Yet every time I write about the shady crap that permeates the supplement industry I get a lot of comments/e-mail reaming me for being a fear-monger or an alarmist or just a plain ol’ idiot that has her science on bass-ackwards. People get mighty protective of their favorite supplements. Usually they get cranky because they think a few people who can’t follow the directions on the label (or are just weaker?) are ruining it for the rest of us. As long as they can take it and feel fine then why should they worry about others who can’t?
When I interviewed Dr. Shawn Talbott, PhD, a nutritional biochemist and author of The Vigor Diet, The New Science of Feeling Your Best, about this for a magazine he put it bluntly: “These supplements are risky for everyone but are more risky for certain people who are more sensitive to stimulants. Unfortunately, there is no way to tell who those people are – or who may have dangerous reactions – until they try it.” He says that because these stimulants (like Craze and OxyElite Pro) will boost energy while suppressing appetite they are often used by people before exercise to pump them up but he cautions that the subsequent jump in heart rate and blood pressure can be very dangerous for some people.
Then there’s the argument that if a supplement makes some feel bad then they can always stop taking it. This is true but when companies use such deceptive practices, as outlined above, people may not realize the damage being done to the them. After all, the heart damage from Ephedra appears to have been cumulative – and you didn’t know when yours had hit it’s limit until you had a heart attack. Plus, some of the substances are addicting.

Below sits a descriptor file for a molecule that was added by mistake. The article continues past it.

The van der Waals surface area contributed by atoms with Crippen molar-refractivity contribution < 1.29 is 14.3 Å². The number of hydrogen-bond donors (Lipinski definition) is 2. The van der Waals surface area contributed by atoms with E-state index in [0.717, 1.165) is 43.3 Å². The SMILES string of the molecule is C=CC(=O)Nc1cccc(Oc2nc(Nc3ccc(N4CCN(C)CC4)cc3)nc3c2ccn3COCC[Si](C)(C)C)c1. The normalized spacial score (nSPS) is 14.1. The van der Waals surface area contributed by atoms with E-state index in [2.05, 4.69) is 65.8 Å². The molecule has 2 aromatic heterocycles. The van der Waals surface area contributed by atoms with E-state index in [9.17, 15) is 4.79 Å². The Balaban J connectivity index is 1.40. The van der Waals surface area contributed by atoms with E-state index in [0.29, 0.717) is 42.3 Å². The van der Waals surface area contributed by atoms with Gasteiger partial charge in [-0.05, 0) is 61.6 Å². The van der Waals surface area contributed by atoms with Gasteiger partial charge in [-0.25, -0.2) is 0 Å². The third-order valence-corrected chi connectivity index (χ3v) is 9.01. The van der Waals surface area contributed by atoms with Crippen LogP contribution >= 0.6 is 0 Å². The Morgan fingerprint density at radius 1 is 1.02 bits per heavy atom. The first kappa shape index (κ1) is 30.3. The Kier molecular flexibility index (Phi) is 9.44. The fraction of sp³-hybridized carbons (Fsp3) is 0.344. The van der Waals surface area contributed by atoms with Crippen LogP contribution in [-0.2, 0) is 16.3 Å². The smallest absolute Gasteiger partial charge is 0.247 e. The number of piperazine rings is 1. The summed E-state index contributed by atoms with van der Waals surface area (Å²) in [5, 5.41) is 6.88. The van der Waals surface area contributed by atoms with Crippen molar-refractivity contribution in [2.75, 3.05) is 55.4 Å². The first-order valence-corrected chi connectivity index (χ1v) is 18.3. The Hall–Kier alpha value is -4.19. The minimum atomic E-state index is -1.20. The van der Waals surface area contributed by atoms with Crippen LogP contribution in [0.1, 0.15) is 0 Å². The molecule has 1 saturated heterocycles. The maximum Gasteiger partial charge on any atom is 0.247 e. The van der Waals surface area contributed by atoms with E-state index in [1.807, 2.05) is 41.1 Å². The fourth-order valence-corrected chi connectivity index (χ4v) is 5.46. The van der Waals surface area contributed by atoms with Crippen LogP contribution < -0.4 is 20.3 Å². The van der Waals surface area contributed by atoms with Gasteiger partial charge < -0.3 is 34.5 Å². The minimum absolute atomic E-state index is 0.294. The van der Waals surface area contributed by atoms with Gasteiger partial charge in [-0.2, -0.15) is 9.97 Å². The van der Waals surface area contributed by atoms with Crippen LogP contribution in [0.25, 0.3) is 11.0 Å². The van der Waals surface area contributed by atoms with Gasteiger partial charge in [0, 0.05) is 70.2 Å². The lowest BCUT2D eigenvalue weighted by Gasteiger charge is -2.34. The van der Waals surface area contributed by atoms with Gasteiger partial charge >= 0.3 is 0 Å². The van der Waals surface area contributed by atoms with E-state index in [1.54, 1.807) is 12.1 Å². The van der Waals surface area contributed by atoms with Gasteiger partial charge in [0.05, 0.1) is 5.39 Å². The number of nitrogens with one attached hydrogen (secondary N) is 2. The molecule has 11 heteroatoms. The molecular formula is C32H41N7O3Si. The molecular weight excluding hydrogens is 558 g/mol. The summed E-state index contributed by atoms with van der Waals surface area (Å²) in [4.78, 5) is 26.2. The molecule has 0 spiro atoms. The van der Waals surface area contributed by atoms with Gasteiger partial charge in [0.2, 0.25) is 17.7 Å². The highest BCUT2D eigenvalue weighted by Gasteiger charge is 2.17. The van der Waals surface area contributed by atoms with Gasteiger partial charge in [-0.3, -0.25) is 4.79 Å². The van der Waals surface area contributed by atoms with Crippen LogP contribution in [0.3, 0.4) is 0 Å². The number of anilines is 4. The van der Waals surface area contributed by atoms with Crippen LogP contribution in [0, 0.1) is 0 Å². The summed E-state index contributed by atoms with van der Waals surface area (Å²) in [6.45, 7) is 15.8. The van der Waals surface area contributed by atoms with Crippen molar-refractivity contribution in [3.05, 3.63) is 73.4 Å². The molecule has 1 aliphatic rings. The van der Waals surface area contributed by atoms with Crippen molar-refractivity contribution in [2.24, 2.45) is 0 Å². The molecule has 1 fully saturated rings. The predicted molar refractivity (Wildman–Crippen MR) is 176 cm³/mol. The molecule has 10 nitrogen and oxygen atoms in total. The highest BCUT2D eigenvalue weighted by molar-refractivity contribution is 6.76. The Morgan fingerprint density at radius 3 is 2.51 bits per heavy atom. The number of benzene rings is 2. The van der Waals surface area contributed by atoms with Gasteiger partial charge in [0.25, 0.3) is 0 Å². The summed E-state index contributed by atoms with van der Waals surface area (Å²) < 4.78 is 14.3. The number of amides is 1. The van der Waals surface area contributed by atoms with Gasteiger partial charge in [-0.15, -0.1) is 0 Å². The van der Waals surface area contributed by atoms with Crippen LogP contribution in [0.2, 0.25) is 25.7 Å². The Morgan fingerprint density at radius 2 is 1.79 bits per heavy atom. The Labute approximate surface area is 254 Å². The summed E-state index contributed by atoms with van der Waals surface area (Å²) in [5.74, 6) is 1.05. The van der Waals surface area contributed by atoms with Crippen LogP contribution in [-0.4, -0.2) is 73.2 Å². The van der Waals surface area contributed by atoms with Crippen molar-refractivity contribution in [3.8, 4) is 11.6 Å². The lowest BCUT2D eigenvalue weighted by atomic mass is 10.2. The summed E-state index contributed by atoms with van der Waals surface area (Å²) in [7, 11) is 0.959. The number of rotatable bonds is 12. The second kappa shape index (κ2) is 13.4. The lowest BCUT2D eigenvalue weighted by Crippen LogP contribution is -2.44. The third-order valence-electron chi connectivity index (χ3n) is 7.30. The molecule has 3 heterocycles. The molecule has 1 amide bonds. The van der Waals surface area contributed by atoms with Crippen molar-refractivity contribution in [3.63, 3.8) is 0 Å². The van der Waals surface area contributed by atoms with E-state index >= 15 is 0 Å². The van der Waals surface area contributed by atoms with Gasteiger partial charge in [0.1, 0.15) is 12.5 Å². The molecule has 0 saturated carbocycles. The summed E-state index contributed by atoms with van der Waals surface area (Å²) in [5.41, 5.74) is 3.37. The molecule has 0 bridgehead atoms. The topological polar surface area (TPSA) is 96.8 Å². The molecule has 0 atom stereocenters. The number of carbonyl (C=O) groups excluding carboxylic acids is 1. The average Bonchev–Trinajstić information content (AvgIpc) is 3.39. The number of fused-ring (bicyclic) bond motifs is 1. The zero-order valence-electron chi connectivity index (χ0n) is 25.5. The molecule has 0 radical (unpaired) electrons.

If you are going to use sports supplements, it’s important that consumers take a very proactive approach to stay safe, Talbott warns. “The supplement market is very much a “buyer beware” category – so consumers need to ask questions of the companies that they are considering buying from.” He points out that reputable companies will answer questions, disclose ingredients, and provide safety and research evidence for their products – and not just research funded by their own company. He adds that you can always buy supplements that are “NSF Certified for Sport” which means they have been tested to the highest standard to ensure that they do not contain any illegal substances.
For myself, I finally decided that winning my age group in a race or keeping up with the guys on the weight floor wasn’t worth the risk of leaving my kids motherless and I quit all of them. These days I don’t even use protein powder (mostly because I just don’t like it – I never had a bad reaction to plain-jane, unenhanced protein powders). And as multiple recent studies continue to sound the death knell, all my multi-vitamins are gone. Not only do multi-vitamins not increase your life span but they also don’t prevent heart attacks, cognitive decline or cancer. In fact, in some instances they seem to increase cancer rates. So now the only stuff left in my supplement box is fish oil, vitamin D and magnesium. (Oh and biotin, because I’m still trying to grow back all the hair I lost…)
Talbott gives one final rule of thumb: “When the safety warnings are longer than the benefit statements, people should question whether this is something they really want to put into their bodies.”
For me, in the end, it always comes down to one question: Why exactly are you taking this? No, seriously, why? Is it to lean out for a competition? Gain muscle? Lose a few pounds? Do more work on less sleep? To push harder in your workouts? And then to whichever of those answers you choose, I would ask again: And why do you need to do that? Are any of those things worth risking your liver, your heart or even your life over? Yes, many people that use these drugs are fine but for those goals there should be no acceptable level of risk. Ignore the supplement companies and their slick adverts: They play to your fears and your vanity in order to get your money. If you can’t do it under your own power then maybe you should not be doing it.
But hey there is a silver lining: You’re going to save so much money because those supplements are not cheap!
Have any of you ever had a bad reaction to a supplement? What supps do you consider essential? Anyone else surprised that the “science” behind Sensa was ALL bogus?? (I kinda was, honestly.)